Cost estimates are hard to come by, but a study commissioned by the CCC put the risk to infrastructure from river and groundwater flooding alone at billions of pounds per year, risks to health from hot weather at a similar level, and floods to businesses also in the same ballpark.
For housing, adaptation means updating planning guidance to avoid building in flood-prone areas. Even as buildings are constructed with better insulation to use less energy, they also need to avoid overheating in summer . Some changes are low cost – tiling ground floor rooms, for instance, or putting electric sockets higher up on walls to avoid floodwater.
But others are more expensive.
The CCC lists 34 “priority areas” for adaptation, but says the UK has only made improvements in five so far.
These include allocating £5.2bn for river and coastal flood defences.
Cities such as London can afford to build ever-more protections against flooding. Its Thames Barrier is used regularly, and the Thames Estuary 2100 plan envisages potential new barriers.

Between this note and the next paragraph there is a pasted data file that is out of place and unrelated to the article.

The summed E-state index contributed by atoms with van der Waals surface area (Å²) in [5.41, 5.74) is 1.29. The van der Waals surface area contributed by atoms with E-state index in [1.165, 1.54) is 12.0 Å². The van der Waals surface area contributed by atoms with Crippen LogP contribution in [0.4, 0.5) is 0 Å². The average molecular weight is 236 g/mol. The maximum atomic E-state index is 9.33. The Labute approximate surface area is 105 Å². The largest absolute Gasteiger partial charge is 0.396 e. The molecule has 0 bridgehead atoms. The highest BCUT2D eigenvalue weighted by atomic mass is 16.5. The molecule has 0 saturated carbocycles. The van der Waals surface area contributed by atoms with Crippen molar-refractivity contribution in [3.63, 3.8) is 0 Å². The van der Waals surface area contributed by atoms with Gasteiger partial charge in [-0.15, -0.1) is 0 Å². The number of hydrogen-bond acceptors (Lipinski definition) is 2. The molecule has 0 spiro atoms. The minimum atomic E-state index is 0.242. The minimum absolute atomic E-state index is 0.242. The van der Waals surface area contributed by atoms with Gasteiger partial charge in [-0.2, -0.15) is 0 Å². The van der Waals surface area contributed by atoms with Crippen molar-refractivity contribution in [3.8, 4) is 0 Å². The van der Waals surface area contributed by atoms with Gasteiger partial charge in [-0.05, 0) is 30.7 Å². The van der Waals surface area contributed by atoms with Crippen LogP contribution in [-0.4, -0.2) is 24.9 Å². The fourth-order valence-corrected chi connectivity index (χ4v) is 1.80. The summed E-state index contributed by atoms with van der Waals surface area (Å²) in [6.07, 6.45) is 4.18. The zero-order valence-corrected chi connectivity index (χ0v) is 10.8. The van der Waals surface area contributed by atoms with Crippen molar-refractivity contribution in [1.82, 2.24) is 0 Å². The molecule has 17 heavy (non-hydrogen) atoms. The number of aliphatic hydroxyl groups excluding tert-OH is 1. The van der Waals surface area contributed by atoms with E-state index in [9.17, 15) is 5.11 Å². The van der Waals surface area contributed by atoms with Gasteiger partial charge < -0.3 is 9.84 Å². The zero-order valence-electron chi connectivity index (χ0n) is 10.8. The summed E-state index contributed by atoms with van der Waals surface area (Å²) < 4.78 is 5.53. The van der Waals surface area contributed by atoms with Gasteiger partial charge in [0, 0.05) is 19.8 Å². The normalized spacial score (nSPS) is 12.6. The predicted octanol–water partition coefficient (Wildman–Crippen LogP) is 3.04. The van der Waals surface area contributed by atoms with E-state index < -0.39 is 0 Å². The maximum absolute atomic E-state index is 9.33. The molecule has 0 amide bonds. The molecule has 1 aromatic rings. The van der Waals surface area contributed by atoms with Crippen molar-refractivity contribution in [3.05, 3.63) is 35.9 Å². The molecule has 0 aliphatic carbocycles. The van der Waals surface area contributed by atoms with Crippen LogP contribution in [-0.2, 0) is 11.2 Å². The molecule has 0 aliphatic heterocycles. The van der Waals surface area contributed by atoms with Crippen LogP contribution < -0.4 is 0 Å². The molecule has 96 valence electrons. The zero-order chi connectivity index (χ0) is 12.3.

Even then it only offers partial defence: rain can strike anywhere. Parts of London's transport network ground to a halt last month as stations were overwhelmed by rainwater. Ambulances were diverted and surgeries cancelled as a hospital flooded in the capital’s north east.
“Torrential downpours are very very hard to defend against,” says James Nixon at Oxford Economics.
“If those kinds of events become more frequent, you could envisage a situation where by 2050 it is impossible to get insurance for flooding for a basement flat in parts of London.”
For smaller towns and villages the risk is more existential, says Bob Ward at the Grantham Research Institute of the London School of Economics.